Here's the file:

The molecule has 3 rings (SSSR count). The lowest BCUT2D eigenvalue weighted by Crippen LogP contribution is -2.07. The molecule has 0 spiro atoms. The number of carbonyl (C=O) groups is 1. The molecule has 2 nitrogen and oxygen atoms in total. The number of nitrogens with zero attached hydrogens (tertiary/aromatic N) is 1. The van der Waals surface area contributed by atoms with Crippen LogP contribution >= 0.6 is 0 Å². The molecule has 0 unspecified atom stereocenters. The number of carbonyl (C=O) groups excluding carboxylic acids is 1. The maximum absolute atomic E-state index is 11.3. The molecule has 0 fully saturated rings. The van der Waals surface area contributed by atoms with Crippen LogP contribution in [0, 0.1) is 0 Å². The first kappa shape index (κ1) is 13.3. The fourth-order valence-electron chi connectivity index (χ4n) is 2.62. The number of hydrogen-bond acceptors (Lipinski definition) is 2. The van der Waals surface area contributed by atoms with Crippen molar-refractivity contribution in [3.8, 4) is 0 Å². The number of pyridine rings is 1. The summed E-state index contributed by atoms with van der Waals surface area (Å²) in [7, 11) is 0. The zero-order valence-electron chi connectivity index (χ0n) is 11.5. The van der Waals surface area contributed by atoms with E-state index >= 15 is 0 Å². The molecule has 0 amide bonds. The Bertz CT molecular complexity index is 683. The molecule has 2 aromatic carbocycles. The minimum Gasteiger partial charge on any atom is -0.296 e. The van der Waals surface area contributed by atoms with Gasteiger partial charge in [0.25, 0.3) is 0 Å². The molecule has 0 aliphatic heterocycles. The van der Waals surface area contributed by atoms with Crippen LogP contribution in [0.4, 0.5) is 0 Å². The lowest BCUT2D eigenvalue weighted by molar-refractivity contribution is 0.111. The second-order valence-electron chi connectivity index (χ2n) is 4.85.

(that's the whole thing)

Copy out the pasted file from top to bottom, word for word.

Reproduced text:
The molecule has 3 rings (SSSR count). The lowest BCUT2D eigenvalue weighted by Crippen LogP contribution is -2.07. The molecule has 0 spiro atoms. The number of carbonyl (C=O) groups is 1. The molecule has 2 nitrogen and oxygen atoms in total. The number of nitrogens with zero attached hydrogens (tertiary/aromatic N) is 1. The van der Waals surface area contributed by atoms with Crippen LogP contribution >= 0.6 is 0 Å². The molecule has 0 unspecified atom stereocenters. The number of carbonyl (C=O) groups excluding carboxylic acids is 1. The maximum absolute atomic E-state index is 11.3. The molecule has 0 fully saturated rings. The van der Waals surface area contributed by atoms with Crippen LogP contribution in [0, 0.1) is 0 Å². The first kappa shape index (κ1) is 13.3. The fourth-order valence-electron chi connectivity index (χ4n) is 2.62. The number of hydrogen-bond acceptors (Lipinski definition) is 2. The van der Waals surface area contributed by atoms with Crippen molar-refractivity contribution in [3.8, 4) is 0 Å². The number of pyridine rings is 1. The summed E-state index contributed by atoms with van der Waals surface area (Å²) in [7, 11) is 0. The zero-order valence-electron chi connectivity index (χ0n) is 11.5. The van der Waals surface area contributed by atoms with E-state index >= 15 is 0 Å². The molecule has 0 amide bonds. The Bertz CT molecular complexity index is 683. The molecule has 2 aromatic carbocycles. The minimum Gasteiger partial charge on any atom is -0.296 e. The van der Waals surface area contributed by atoms with Gasteiger partial charge in [0.25, 0.3) is 0 Å². The molecule has 0 aliphatic heterocycles. The van der Waals surface area contributed by atoms with Crippen LogP contribution in [0.4, 0.5) is 0 Å². The lowest BCUT2D eigenvalue weighted by molar-refractivity contribution is 0.111. The second-order valence-electron chi connectivity index (χ2n) is 4.85.